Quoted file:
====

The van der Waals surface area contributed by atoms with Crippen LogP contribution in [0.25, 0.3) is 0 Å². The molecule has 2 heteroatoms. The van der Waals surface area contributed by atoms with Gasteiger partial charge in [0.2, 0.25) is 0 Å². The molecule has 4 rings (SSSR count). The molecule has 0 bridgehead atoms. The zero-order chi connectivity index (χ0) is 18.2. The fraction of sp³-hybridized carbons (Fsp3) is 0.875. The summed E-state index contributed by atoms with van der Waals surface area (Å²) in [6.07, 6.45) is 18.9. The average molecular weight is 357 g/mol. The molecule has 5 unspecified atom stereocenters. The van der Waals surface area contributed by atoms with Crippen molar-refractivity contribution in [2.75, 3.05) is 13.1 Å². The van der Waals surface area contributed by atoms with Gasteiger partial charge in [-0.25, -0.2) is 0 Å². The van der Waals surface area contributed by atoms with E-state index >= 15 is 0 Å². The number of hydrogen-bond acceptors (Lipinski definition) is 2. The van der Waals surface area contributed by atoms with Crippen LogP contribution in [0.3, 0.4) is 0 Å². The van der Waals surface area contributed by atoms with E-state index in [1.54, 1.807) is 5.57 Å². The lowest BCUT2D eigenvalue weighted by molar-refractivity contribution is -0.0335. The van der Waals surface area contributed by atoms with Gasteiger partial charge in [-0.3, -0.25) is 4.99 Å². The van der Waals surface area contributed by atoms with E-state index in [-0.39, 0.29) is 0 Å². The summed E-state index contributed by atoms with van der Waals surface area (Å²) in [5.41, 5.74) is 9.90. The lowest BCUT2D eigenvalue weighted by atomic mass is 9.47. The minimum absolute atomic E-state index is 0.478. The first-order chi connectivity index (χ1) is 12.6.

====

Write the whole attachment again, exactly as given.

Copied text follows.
The van der Waals surface area contributed by atoms with Crippen LogP contribution in [0.25, 0.3) is 0 Å². The molecule has 2 heteroatoms. The van der Waals surface area contributed by atoms with Gasteiger partial charge in [0.2, 0.25) is 0 Å². The molecule has 4 rings (SSSR count). The molecule has 0 bridgehead atoms. The zero-order chi connectivity index (χ0) is 18.2. The fraction of sp³-hybridized carbons (Fsp3) is 0.875. The summed E-state index contributed by atoms with van der Waals surface area (Å²) in [6.07, 6.45) is 18.9. The average molecular weight is 357 g/mol. The molecule has 5 unspecified atom stereocenters. The van der Waals surface area contributed by atoms with Crippen molar-refractivity contribution in [2.75, 3.05) is 13.1 Å². The van der Waals surface area contributed by atoms with Gasteiger partial charge in [-0.25, -0.2) is 0 Å². The van der Waals surface area contributed by atoms with E-state index >= 15 is 0 Å². The number of hydrogen-bond acceptors (Lipinski definition) is 2. The van der Waals surface area contributed by atoms with Crippen LogP contribution in [0.3, 0.4) is 0 Å². The van der Waals surface area contributed by atoms with E-state index in [1.54, 1.807) is 5.57 Å². The lowest BCUT2D eigenvalue weighted by molar-refractivity contribution is -0.0335. The van der Waals surface area contributed by atoms with Gasteiger partial charge in [-0.3, -0.25) is 4.99 Å². The van der Waals surface area contributed by atoms with E-state index in [-0.39, 0.29) is 0 Å². The summed E-state index contributed by atoms with van der Waals surface area (Å²) in [5.41, 5.74) is 9.90. The lowest BCUT2D eigenvalue weighted by atomic mass is 9.47. The minimum absolute atomic E-state index is 0.478. The first-order chi connectivity index (χ1) is 12.6.